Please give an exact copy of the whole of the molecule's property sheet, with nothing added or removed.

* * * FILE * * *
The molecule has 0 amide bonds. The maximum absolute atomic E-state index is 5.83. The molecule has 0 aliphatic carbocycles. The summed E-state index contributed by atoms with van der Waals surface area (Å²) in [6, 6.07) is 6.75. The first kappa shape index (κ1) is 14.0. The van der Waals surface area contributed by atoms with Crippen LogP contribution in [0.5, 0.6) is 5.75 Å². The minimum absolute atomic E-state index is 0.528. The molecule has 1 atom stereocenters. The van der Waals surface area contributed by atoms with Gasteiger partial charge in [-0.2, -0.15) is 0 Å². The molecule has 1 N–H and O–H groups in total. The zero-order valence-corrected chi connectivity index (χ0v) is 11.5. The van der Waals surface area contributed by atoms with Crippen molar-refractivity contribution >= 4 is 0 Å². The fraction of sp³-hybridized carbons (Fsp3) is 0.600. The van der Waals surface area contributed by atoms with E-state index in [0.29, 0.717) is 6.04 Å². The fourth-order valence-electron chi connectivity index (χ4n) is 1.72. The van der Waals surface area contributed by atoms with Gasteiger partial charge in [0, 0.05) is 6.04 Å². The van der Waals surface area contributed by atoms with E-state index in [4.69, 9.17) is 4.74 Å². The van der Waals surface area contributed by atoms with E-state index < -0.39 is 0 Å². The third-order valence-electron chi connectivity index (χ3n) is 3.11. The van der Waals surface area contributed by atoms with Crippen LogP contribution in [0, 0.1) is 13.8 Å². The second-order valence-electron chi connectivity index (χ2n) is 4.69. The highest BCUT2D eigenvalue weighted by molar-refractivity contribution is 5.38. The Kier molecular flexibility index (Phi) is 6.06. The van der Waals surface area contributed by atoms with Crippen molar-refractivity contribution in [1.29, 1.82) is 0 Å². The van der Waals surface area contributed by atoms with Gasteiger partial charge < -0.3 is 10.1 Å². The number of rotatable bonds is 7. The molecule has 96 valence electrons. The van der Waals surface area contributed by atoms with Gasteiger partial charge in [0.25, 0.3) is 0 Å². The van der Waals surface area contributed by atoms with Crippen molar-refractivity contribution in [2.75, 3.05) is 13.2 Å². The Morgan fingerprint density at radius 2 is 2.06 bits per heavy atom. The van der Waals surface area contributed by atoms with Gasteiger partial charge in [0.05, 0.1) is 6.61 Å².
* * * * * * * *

The molecule has 0 amide bonds. The maximum absolute atomic E-state index is 5.83. The molecule has 0 aliphatic carbocycles. The summed E-state index contributed by atoms with van der Waals surface area (Å²) in [6, 6.07) is 6.75. The first kappa shape index (κ1) is 14.0. The van der Waals surface area contributed by atoms with Crippen LogP contribution in [0.5, 0.6) is 5.75 Å². The minimum absolute atomic E-state index is 0.528. The molecule has 1 atom stereocenters. The van der Waals surface area contributed by atoms with Gasteiger partial charge in [-0.2, -0.15) is 0 Å². The molecule has 1 N–H and O–H groups in total. The zero-order valence-corrected chi connectivity index (χ0v) is 11.5. The van der Waals surface area contributed by atoms with Crippen molar-refractivity contribution >= 4 is 0 Å². The fraction of sp³-hybridized carbons (Fsp3) is 0.600. The van der Waals surface area contributed by atoms with E-state index in [0.29, 0.717) is 6.04 Å². The fourth-order valence-electron chi connectivity index (χ4n) is 1.72. The van der Waals surface area contributed by atoms with Gasteiger partial charge in [0, 0.05) is 6.04 Å². The van der Waals surface area contributed by atoms with E-state index in [4.69, 9.17) is 4.74 Å². The van der Waals surface area contributed by atoms with E-state index < -0.39 is 0 Å². The third-order valence-electron chi connectivity index (χ3n) is 3.11. The van der Waals surface area contributed by atoms with Crippen LogP contribution in [0, 0.1) is 13.8 Å². The second-order valence-electron chi connectivity index (χ2n) is 4.69. The highest BCUT2D eigenvalue weighted by molar-refractivity contribution is 5.38. The Kier molecular flexibility index (Phi) is 6.06. The van der Waals surface area contributed by atoms with Crippen molar-refractivity contribution in [1.29, 1.82) is 0 Å². The van der Waals surface area contributed by atoms with Gasteiger partial charge < -0.3 is 10.1 Å². The number of rotatable bonds is 7. The molecule has 96 valence electrons. The van der Waals surface area contributed by atoms with Gasteiger partial charge in [0.25, 0.3) is 0 Å². The van der Waals surface area contributed by atoms with Crippen molar-refractivity contribution in [2.75, 3.05) is 13.2 Å². The Morgan fingerprint density at radius 2 is 2.06 bits per heavy atom. The van der Waals surface area contributed by atoms with Gasteiger partial charge in [0.05, 0.1) is 6.61 Å².